“Coach Hill is awesome,” Johnson said. “He’s really big on technique and doing things the way that he teaches them. That’s what really helped me at first going from a corner to a safety. Learning that technique, tightening things up and being more of a coverage player. He understands the game. You learn how to see things quicker with him.”
“I think the biggest thing that the coaches can do is to get us prepared and ready for any situation that we cold be in for a game,” he said. “They make the situations more difficult when we’re practicing so that when the games comes around it’s just normal.”
Of head coach Bronco Mendenhall, Johnson says he’s always there for you when you need him.
“Coach Mendenhall is such a constant presence,” Johnson explains. “You know when he walks in a room, you know he will not back down and I love that. I think it makes all of us raise our convictions and play to that level. The level he expects. He’s a great motivator.”
Johnson started the first nine games of his junior year before injury struck again and kept him from playing any more games until the Las Vegas Bowl last December.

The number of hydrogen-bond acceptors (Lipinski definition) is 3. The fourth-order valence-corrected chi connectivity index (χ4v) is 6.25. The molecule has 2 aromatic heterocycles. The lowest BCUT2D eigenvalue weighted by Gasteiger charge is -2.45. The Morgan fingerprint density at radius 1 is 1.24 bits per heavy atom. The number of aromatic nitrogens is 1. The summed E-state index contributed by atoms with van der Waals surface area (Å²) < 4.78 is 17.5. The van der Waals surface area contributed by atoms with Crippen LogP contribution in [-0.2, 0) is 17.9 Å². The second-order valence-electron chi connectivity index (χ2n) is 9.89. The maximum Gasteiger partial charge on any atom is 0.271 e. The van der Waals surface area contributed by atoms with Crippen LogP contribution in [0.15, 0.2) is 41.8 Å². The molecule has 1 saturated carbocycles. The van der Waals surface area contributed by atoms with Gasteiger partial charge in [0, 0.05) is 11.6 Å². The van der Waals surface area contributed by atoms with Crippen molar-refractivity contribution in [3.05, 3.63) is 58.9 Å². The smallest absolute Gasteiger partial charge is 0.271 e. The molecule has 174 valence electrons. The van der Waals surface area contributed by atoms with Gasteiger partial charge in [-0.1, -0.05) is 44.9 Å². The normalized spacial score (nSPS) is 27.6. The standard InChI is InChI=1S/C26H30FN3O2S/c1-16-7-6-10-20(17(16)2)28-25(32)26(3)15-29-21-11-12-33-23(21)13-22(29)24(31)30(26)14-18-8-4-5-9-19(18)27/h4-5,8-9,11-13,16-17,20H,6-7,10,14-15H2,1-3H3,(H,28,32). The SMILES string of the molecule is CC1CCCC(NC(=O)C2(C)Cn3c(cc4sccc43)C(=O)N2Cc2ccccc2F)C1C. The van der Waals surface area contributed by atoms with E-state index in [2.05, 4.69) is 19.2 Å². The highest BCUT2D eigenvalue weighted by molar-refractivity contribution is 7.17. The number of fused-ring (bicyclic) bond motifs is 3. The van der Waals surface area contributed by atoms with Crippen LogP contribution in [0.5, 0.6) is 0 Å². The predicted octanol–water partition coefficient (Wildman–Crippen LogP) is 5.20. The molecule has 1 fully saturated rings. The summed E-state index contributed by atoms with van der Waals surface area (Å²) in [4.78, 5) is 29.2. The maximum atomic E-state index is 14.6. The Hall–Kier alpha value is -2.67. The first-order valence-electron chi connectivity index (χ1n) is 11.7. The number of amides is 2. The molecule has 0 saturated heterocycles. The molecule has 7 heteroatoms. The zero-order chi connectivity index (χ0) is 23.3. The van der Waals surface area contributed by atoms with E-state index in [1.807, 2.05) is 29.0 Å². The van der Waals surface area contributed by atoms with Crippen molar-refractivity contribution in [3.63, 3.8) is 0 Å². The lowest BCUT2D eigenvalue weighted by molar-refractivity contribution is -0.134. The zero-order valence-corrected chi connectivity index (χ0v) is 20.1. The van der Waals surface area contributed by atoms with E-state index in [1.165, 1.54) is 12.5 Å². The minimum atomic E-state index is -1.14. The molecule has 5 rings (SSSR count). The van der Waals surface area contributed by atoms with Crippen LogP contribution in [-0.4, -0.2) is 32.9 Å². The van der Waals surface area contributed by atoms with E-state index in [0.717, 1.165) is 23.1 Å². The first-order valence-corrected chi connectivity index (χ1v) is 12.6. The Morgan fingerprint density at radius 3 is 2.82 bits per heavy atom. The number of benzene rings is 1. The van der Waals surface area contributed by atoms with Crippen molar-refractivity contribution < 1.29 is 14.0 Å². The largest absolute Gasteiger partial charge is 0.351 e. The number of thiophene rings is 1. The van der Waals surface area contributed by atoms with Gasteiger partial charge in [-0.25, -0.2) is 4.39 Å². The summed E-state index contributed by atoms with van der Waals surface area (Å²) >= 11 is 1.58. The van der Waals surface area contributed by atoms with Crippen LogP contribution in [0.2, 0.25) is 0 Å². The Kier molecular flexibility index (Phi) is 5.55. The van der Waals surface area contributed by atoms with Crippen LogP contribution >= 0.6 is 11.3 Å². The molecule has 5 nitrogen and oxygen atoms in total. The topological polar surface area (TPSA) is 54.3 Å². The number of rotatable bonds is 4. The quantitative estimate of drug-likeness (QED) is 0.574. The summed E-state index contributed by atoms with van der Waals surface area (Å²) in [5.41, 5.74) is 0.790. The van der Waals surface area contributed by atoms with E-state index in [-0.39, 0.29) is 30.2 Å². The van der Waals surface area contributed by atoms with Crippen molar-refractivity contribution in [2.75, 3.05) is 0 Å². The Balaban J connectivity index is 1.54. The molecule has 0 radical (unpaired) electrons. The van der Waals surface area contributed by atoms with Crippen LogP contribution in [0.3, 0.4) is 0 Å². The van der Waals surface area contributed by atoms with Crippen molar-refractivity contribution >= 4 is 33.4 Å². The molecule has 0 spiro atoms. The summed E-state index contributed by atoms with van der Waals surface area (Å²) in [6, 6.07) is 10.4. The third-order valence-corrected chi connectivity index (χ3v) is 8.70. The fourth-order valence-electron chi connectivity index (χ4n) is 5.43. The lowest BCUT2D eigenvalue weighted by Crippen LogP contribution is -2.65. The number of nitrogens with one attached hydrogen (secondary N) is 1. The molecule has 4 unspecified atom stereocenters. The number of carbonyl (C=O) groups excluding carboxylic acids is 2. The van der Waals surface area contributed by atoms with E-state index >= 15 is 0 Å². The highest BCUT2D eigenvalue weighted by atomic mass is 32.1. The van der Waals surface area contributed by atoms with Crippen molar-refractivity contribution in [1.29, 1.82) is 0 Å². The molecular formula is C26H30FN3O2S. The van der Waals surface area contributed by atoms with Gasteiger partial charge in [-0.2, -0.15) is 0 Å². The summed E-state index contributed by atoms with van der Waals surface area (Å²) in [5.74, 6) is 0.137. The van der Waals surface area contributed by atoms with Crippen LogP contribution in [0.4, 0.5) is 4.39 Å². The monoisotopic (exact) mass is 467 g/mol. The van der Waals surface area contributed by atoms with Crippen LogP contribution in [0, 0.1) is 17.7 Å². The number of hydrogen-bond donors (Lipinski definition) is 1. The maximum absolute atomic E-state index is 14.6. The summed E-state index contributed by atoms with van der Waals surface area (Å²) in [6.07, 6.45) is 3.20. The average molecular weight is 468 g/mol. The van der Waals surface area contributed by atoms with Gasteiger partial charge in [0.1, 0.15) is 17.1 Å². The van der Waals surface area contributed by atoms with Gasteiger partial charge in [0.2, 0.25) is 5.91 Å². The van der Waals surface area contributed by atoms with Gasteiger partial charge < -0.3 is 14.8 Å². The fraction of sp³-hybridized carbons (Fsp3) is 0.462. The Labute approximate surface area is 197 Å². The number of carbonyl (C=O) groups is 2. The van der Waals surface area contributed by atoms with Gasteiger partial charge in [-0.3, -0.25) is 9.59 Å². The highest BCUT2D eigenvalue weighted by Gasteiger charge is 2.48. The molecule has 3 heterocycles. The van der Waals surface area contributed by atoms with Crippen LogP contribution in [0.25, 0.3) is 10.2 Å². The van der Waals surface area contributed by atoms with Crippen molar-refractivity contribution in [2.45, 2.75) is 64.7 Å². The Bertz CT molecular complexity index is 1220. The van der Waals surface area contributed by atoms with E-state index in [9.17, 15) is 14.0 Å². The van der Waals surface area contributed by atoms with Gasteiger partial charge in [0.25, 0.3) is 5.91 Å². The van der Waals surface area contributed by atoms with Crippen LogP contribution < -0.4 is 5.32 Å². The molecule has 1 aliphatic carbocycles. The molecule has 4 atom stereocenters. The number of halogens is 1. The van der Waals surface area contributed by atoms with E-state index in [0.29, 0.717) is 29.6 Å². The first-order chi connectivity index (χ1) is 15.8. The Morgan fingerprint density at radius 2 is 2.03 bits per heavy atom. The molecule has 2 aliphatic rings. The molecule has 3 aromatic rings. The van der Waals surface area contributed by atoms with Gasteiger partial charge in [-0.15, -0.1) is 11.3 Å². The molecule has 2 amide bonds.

“I missed the last three games of the regular season and I didn’t travel with them,” Johnson said. “That was the worst. I was around while they practiced and then when they left I just didn’t know what do to. It was hard to sit there and just watch my guys do their thing. Watching the game on TV was so hard.”
Despite having to sit at home and cheer from the couch, Johnson said he was happy for the team and the success they had. He was proud of all ‘his guys’ playing so well.
Johnson’s work and play ethic at BYU has evolved as he’s had to deal with one injury after another. He says his injuries haven’t influenced his playing style that much but that he has just gotten smarter as a player and they’ve made him work harder.